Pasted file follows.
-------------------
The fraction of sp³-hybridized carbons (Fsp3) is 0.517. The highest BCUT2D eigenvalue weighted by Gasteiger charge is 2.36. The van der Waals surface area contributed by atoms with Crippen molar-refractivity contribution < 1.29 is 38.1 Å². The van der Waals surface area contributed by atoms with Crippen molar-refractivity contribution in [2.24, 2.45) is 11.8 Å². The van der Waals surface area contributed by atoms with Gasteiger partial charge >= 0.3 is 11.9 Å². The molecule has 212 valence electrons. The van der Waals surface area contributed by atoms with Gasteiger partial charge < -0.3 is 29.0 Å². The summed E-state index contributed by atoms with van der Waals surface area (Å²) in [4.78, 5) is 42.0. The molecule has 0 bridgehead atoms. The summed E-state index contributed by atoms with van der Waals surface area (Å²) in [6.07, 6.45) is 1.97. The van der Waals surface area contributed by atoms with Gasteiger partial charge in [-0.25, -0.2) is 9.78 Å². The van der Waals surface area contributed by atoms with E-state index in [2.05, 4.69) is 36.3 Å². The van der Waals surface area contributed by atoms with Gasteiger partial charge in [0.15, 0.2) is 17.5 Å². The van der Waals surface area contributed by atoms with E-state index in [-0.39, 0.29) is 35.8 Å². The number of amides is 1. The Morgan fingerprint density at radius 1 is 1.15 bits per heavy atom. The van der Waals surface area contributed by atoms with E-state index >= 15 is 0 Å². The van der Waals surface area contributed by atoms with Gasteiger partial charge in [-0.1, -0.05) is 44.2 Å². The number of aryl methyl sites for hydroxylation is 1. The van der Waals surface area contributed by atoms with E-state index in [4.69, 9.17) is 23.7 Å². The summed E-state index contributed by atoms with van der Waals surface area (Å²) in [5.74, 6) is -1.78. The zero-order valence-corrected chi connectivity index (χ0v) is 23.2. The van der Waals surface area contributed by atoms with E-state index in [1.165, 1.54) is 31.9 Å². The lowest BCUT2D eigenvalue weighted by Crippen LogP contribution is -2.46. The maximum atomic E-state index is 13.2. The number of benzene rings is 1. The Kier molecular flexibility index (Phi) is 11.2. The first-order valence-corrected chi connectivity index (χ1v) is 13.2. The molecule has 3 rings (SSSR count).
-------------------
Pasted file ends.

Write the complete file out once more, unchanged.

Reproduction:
The fraction of sp³-hybridized carbons (Fsp3) is 0.517. The highest BCUT2D eigenvalue weighted by Gasteiger charge is 2.36. The van der Waals surface area contributed by atoms with Crippen molar-refractivity contribution < 1.29 is 38.1 Å². The van der Waals surface area contributed by atoms with Crippen molar-refractivity contribution in [2.24, 2.45) is 11.8 Å². The van der Waals surface area contributed by atoms with Gasteiger partial charge >= 0.3 is 11.9 Å². The molecule has 212 valence electrons. The van der Waals surface area contributed by atoms with Gasteiger partial charge < -0.3 is 29.0 Å². The summed E-state index contributed by atoms with van der Waals surface area (Å²) in [4.78, 5) is 42.0. The molecule has 0 bridgehead atoms. The summed E-state index contributed by atoms with van der Waals surface area (Å²) in [6.07, 6.45) is 1.97. The van der Waals surface area contributed by atoms with Gasteiger partial charge in [-0.25, -0.2) is 9.78 Å². The van der Waals surface area contributed by atoms with E-state index in [2.05, 4.69) is 36.3 Å². The van der Waals surface area contributed by atoms with Gasteiger partial charge in [0.15, 0.2) is 17.5 Å². The van der Waals surface area contributed by atoms with E-state index in [-0.39, 0.29) is 35.8 Å². The number of amides is 1. The Morgan fingerprint density at radius 1 is 1.15 bits per heavy atom. The van der Waals surface area contributed by atoms with E-state index >= 15 is 0 Å². The van der Waals surface area contributed by atoms with Gasteiger partial charge in [-0.1, -0.05) is 44.2 Å². The number of aryl methyl sites for hydroxylation is 1. The van der Waals surface area contributed by atoms with E-state index in [4.69, 9.17) is 23.7 Å². The summed E-state index contributed by atoms with van der Waals surface area (Å²) in [5.74, 6) is -1.78. The zero-order valence-corrected chi connectivity index (χ0v) is 23.2. The van der Waals surface area contributed by atoms with E-state index in [1.165, 1.54) is 31.9 Å². The lowest BCUT2D eigenvalue weighted by Crippen LogP contribution is -2.46. The maximum atomic E-state index is 13.2. The number of benzene rings is 1. The Kier molecular flexibility index (Phi) is 11.2. The first-order valence-corrected chi connectivity index (χ1v) is 13.2. The molecule has 3 rings (SSSR count).